A shared population of methicillin-resistant Staphylococcus aureus (MRSA) bacteria circulates both in humans and companion animals, according to a study published this week in mBio®, the online open-access journal of the American Society for Microbiology.
"Our study demonstrates that humans and companion animals readily exchange and share MRSA bacteria from the same population," says senior author Mark Holmes, senior lecturer in preventive veterinary medicine at the University of Cambridge in England. MRSA naturally lives on the skin and also causes difficult-to-treat infections in humans and animals. "It also furthers the 'one health' view of infectious diseases that the pathogens infecting both humans and animals are intrinsically linked, and provides evidence that antibiotic usage in animal medicine is shaping the population of a major human pathogen."
Holmes and colleagues sequenced the genomes of 46 MRSA samples from cats and dogs, collected between August 2003 and August 2007 from two large veterinary hospitals and several smaller veterinary practices throughout the United Kingdom. The samples were found to be similar to those associated with MRSA strains in humans, with most coming from wound infections or skin and soft tissue infections. Additional samples were from the animals' urine; cerebrospinal fluid; nasal wash or discharge; and bloodstream, heart valve or joint infections.
Comparing the samples to a global collection of human MRSA samples sequenced as part of other studies and evaluating the evolution of the bacteria, the investigators found that all animal infections fell in the same family: Epidemic MRSA 15 (EMRSA-15) (sequence type ST22), a common strain of MRSA first detected in the United Kingdom in the 1990s that spread throughout Europe. The bacteria were interspersed throughout the EMRSA-15 genetic family tree. Nearly all samples were genetically similar to human bacteria, and their place in the family tree showed that the companion animal bacteria most likely originated in humans.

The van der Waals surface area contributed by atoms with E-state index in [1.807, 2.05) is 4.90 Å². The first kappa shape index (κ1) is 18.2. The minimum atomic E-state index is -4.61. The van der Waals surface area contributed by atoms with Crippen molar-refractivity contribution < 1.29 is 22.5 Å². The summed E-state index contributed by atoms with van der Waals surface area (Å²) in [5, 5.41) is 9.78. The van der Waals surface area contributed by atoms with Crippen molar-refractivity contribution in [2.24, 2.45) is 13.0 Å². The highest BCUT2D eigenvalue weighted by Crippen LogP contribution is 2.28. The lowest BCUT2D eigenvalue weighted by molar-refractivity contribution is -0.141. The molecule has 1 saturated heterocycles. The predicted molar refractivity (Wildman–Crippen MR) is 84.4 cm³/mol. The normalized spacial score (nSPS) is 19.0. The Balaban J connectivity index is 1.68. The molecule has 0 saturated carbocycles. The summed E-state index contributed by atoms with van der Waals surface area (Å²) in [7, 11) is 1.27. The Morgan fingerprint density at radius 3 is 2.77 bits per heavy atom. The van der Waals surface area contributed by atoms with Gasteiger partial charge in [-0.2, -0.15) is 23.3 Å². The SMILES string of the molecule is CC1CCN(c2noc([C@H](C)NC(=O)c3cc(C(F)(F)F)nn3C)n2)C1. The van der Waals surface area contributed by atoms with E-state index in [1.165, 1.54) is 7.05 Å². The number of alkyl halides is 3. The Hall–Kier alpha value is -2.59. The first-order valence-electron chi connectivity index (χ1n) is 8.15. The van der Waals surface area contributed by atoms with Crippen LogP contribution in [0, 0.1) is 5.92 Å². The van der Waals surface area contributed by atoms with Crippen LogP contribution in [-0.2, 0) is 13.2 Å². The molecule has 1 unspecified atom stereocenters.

Researchers also observed that samples from the same veterinary hospitals clustered together genetically, suggesting that as in human hospitals, MRSA can be readily transmitted in veterinary hospital settings.
"It's a reminder that constant vigilance and high levels of hygiene are just as important when treating cats and dogs as with humans," Holmes says.
Analysis of the genomes showed very little genetic discrimination between bacteria samples from humans and animals, indicating that the MRSA from cats and dogs had not undergone extensive adaptation to the companion animals, suggesting this type of MRSA has a broad host range. But the animal MRSA were significantly less likely than those from humans to have resistance to the antibiotic erythromycin, used rarely in English veterinary practices. Instead, these MRSA from animals were more likely to contain mutations making them resistant to the antibiotic clindamycin, used widely in veterinary medicine in the United Kingdom.
Holmes says pet owners don't need to worry.
"MRSA infection in cats and dogs is still extremely rare," Holmes says. "There is very little risk of owners getting ill from their pets." In addition, he says, healthy pets are not likely to pick up MRSA from their human companions but if a pet already is ill or its health is severely compromised, MRSA patients should inform their pets' veterinarians.
The study was supported by a Medical Research Council Partnership grant held between the Department of Veterinary Medicine and the School of Clinical Medicine at the University of Cambridge, the Moredun Research Institute and the Wellcome Trust Sanger Institute.
Source: American Society for Microbiology